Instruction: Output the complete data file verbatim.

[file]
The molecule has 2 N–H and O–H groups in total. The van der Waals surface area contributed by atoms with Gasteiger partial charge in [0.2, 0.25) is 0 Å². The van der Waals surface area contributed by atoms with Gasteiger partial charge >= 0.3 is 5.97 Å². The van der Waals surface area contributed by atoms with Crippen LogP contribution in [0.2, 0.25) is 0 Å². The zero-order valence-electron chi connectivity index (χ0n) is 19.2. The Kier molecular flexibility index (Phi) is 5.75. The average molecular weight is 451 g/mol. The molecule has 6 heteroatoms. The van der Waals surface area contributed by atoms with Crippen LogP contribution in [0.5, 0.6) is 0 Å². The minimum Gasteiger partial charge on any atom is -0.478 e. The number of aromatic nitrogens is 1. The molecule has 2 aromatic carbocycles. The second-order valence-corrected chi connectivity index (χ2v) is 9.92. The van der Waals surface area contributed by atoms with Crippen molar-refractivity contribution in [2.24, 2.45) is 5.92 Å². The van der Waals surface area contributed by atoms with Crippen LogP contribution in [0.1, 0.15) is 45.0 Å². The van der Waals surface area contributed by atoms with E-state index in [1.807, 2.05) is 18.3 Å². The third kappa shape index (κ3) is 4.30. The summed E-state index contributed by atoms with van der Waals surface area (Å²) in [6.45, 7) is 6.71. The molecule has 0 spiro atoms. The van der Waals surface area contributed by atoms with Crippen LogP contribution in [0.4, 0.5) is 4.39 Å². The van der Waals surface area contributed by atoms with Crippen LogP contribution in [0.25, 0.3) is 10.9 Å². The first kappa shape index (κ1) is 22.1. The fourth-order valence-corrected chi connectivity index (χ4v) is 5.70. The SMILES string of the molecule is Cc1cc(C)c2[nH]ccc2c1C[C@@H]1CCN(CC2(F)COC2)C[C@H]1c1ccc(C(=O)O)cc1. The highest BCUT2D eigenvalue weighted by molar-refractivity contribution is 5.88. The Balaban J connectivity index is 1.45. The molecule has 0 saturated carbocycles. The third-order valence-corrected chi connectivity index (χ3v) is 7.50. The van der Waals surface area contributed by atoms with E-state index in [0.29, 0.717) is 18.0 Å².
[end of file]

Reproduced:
The molecule has 2 N–H and O–H groups in total. The van der Waals surface area contributed by atoms with Gasteiger partial charge in [0.2, 0.25) is 0 Å². The van der Waals surface area contributed by atoms with Gasteiger partial charge >= 0.3 is 5.97 Å². The van der Waals surface area contributed by atoms with Crippen LogP contribution in [0.2, 0.25) is 0 Å². The zero-order valence-electron chi connectivity index (χ0n) is 19.2. The Kier molecular flexibility index (Phi) is 5.75. The average molecular weight is 451 g/mol. The molecule has 6 heteroatoms. The van der Waals surface area contributed by atoms with Crippen LogP contribution in [0.5, 0.6) is 0 Å². The minimum Gasteiger partial charge on any atom is -0.478 e. The number of aromatic nitrogens is 1. The molecule has 2 aromatic carbocycles. The second-order valence-corrected chi connectivity index (χ2v) is 9.92. The van der Waals surface area contributed by atoms with Crippen molar-refractivity contribution in [2.24, 2.45) is 5.92 Å². The van der Waals surface area contributed by atoms with Crippen LogP contribution in [0.1, 0.15) is 45.0 Å². The van der Waals surface area contributed by atoms with E-state index in [1.807, 2.05) is 18.3 Å². The third kappa shape index (κ3) is 4.30. The summed E-state index contributed by atoms with van der Waals surface area (Å²) in [6.45, 7) is 6.71. The molecule has 0 spiro atoms. The van der Waals surface area contributed by atoms with Crippen LogP contribution in [0.4, 0.5) is 4.39 Å². The van der Waals surface area contributed by atoms with Crippen LogP contribution in [0.25, 0.3) is 10.9 Å². The first kappa shape index (κ1) is 22.1. The fourth-order valence-corrected chi connectivity index (χ4v) is 5.70. The SMILES string of the molecule is Cc1cc(C)c2[nH]ccc2c1C[C@@H]1CCN(CC2(F)COC2)C[C@H]1c1ccc(C(=O)O)cc1. The highest BCUT2D eigenvalue weighted by molar-refractivity contribution is 5.88. The Balaban J connectivity index is 1.45. The molecule has 0 saturated carbocycles. The third-order valence-corrected chi connectivity index (χ3v) is 7.50. The van der Waals surface area contributed by atoms with E-state index in [0.29, 0.717) is 18.0 Å².